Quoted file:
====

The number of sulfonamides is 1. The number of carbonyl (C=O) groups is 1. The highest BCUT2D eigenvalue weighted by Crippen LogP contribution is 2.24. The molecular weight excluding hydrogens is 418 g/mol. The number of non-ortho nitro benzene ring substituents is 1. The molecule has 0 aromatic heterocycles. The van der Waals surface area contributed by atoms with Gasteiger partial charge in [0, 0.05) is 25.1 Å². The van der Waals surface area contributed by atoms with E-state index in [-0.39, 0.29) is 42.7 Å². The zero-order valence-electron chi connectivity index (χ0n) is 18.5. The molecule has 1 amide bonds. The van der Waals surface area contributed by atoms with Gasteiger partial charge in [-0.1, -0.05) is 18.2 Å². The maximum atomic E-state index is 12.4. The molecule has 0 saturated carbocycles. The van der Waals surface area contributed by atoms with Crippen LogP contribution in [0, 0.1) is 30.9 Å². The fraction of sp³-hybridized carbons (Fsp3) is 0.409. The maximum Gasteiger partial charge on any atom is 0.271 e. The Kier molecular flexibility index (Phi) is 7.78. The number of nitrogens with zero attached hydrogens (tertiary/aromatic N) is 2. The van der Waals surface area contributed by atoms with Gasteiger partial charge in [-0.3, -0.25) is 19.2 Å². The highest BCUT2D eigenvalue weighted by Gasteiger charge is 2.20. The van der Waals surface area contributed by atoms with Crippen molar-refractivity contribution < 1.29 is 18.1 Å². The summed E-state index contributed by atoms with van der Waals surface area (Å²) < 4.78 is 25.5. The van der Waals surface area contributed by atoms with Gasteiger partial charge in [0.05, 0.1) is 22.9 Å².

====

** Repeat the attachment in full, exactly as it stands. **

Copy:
The number of sulfonamides is 1. The number of carbonyl (C=O) groups is 1. The highest BCUT2D eigenvalue weighted by Crippen LogP contribution is 2.24. The molecular weight excluding hydrogens is 418 g/mol. The number of non-ortho nitro benzene ring substituents is 1. The molecule has 0 aromatic heterocycles. The van der Waals surface area contributed by atoms with Gasteiger partial charge in [0, 0.05) is 25.1 Å². The van der Waals surface area contributed by atoms with E-state index in [-0.39, 0.29) is 42.7 Å². The zero-order valence-electron chi connectivity index (χ0n) is 18.5. The molecule has 1 amide bonds. The van der Waals surface area contributed by atoms with Gasteiger partial charge in [-0.1, -0.05) is 18.2 Å². The maximum atomic E-state index is 12.4. The molecule has 0 saturated carbocycles. The van der Waals surface area contributed by atoms with Crippen LogP contribution in [0, 0.1) is 30.9 Å². The fraction of sp³-hybridized carbons (Fsp3) is 0.409. The maximum Gasteiger partial charge on any atom is 0.271 e. The Kier molecular flexibility index (Phi) is 7.78. The number of nitrogens with zero attached hydrogens (tertiary/aromatic N) is 2. The van der Waals surface area contributed by atoms with Gasteiger partial charge in [-0.3, -0.25) is 19.2 Å². The highest BCUT2D eigenvalue weighted by Gasteiger charge is 2.20. The van der Waals surface area contributed by atoms with Crippen molar-refractivity contribution < 1.29 is 18.1 Å². The summed E-state index contributed by atoms with van der Waals surface area (Å²) < 4.78 is 25.5. The van der Waals surface area contributed by atoms with Gasteiger partial charge in [0.05, 0.1) is 22.9 Å².